RWI recently entered into a new partnership with the Sierra Leone Correctional Services (SLCS) and United Nations Development Programme (UNDP) to increase compliance with international human rights standards in the Sierra Leonean correctional system.
The first activity in the project has just been completed: a week in Freetown’s Pademba Road Prison during which a team of SLCS officers, with advisory support from RWI, conducted a comprehensive internal audit against the UN Standard Minimum Rules for the Treatment of Prisoners (Mandela Rules).
We spoke to Joseph Lamboi, Deputy Director General of Corrections and leader of the SLCS audit team, to learn more.
Tell us about this activity
Myself and senior colleagues have been working very closely with RWI to look at the human rights situation in the main Correctional Centre in Freetown. It has been a completely comprehensive assessment including Reception, Accommodation, Discipline, Administration, Health Care, Complaints, Restraints, Work, Visits, and Training – all areas of the Mandela Rules.
We spent four gruelling days gathering data and four long nights processing it, before presenting our findings to the Centre Managers and Director General. And we are quite confident that our objective report will set the pace for a new beginning. We are bold enough to accept the anomalies that were found, and even the officers of the prison were very receptive, ready to accept the findings and ready to make changes.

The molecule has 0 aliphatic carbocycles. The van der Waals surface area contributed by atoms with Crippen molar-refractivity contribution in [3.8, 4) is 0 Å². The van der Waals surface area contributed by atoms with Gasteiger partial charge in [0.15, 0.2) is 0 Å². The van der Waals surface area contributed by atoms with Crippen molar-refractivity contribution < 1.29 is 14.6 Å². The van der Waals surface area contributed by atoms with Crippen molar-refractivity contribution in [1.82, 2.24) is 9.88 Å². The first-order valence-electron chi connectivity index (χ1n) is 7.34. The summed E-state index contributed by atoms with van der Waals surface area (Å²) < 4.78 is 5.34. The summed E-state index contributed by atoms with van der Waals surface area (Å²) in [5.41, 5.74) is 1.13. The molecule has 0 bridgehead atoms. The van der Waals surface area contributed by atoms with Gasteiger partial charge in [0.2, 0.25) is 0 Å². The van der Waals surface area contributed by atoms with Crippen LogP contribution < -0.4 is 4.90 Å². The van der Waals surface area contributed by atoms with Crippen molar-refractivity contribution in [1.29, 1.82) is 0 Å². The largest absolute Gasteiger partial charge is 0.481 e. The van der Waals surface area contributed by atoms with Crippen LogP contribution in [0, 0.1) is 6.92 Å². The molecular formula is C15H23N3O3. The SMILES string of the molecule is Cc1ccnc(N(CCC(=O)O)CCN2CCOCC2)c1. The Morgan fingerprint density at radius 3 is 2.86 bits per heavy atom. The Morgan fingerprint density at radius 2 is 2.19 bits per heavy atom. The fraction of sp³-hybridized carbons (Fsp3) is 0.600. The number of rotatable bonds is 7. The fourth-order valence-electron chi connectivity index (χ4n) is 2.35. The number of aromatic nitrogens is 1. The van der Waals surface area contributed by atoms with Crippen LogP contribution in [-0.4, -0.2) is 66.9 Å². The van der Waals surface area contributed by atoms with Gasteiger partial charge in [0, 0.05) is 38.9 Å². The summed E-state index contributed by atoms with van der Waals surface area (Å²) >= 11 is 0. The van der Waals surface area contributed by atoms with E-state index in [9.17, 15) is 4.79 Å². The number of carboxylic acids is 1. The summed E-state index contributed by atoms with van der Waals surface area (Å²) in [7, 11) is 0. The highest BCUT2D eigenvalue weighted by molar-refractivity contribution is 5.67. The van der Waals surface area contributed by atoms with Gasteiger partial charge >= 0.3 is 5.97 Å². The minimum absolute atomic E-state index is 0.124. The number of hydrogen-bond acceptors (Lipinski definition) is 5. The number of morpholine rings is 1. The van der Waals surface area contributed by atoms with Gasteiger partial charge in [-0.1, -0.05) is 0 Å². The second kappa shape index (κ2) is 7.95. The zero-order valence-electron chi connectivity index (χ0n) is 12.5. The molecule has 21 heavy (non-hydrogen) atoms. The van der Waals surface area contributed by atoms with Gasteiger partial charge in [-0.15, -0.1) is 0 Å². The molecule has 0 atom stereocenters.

We found that many of these things can be achieved without cost, and we will be taking action even before the report is finalised. Some other areas do need resources, so we will be using the report to liaise with the government and donors for support.
What is next for you in this project?
Next we will repeat the exercise at some of the other institutions around the country in order to get a complete picture of our compliance with international standards. Using this information, we will also be working with RWI to review the Prisons Act and Rules for consistency with the Mandela Rules.
For this we hope to tap into expertise including our counterparts in Kenya: last year we had a visit from RWI and the Kenya Prisons Service which was very useful, and next month we are planning to visit them in return to look at their facilities and the reforms underway there. I am sure there is much we can learn from one another.
How do you see the future for corrections in Sierra Leone?
I’m very optimistic! Many of our officers are looking forward to a better Correctional Service in Sierra Leone. You can see just how dedicated they are from the last week, working 11-hour days to complete the research. Now I only hope that we can get the support from the government that we need to carry out the necessary reforms.